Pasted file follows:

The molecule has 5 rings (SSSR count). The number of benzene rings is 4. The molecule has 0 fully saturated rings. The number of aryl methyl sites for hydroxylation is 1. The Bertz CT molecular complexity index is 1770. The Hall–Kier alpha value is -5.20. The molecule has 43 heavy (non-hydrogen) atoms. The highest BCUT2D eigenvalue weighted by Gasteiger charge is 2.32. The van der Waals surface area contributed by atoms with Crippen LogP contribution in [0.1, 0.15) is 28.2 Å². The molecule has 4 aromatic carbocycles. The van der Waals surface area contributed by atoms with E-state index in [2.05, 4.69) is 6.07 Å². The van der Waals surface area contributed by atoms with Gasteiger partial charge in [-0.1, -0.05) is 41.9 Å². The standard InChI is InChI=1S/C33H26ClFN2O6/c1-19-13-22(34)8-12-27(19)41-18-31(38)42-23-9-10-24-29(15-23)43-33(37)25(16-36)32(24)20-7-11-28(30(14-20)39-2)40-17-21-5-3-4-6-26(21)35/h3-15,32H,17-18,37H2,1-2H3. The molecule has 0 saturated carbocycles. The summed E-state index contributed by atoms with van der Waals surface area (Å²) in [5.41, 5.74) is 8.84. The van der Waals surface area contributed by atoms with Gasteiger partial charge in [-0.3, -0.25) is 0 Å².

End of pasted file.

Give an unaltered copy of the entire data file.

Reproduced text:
The molecule has 5 rings (SSSR count). The number of benzene rings is 4. The molecule has 0 fully saturated rings. The number of aryl methyl sites for hydroxylation is 1. The Bertz CT molecular complexity index is 1770. The Hall–Kier alpha value is -5.20. The molecule has 43 heavy (non-hydrogen) atoms. The highest BCUT2D eigenvalue weighted by Gasteiger charge is 2.32. The van der Waals surface area contributed by atoms with Crippen LogP contribution in [0.1, 0.15) is 28.2 Å². The molecule has 4 aromatic carbocycles. The van der Waals surface area contributed by atoms with E-state index in [2.05, 4.69) is 6.07 Å². The van der Waals surface area contributed by atoms with Gasteiger partial charge in [-0.1, -0.05) is 41.9 Å². The standard InChI is InChI=1S/C33H26ClFN2O6/c1-19-13-22(34)8-12-27(19)41-18-31(38)42-23-9-10-24-29(15-23)43-33(37)25(16-36)32(24)20-7-11-28(30(14-20)39-2)40-17-21-5-3-4-6-26(21)35/h3-15,32H,17-18,37H2,1-2H3. The molecule has 0 saturated carbocycles. The summed E-state index contributed by atoms with van der Waals surface area (Å²) in [5.41, 5.74) is 8.84. The van der Waals surface area contributed by atoms with Gasteiger partial charge in [-0.3, -0.25) is 0 Å².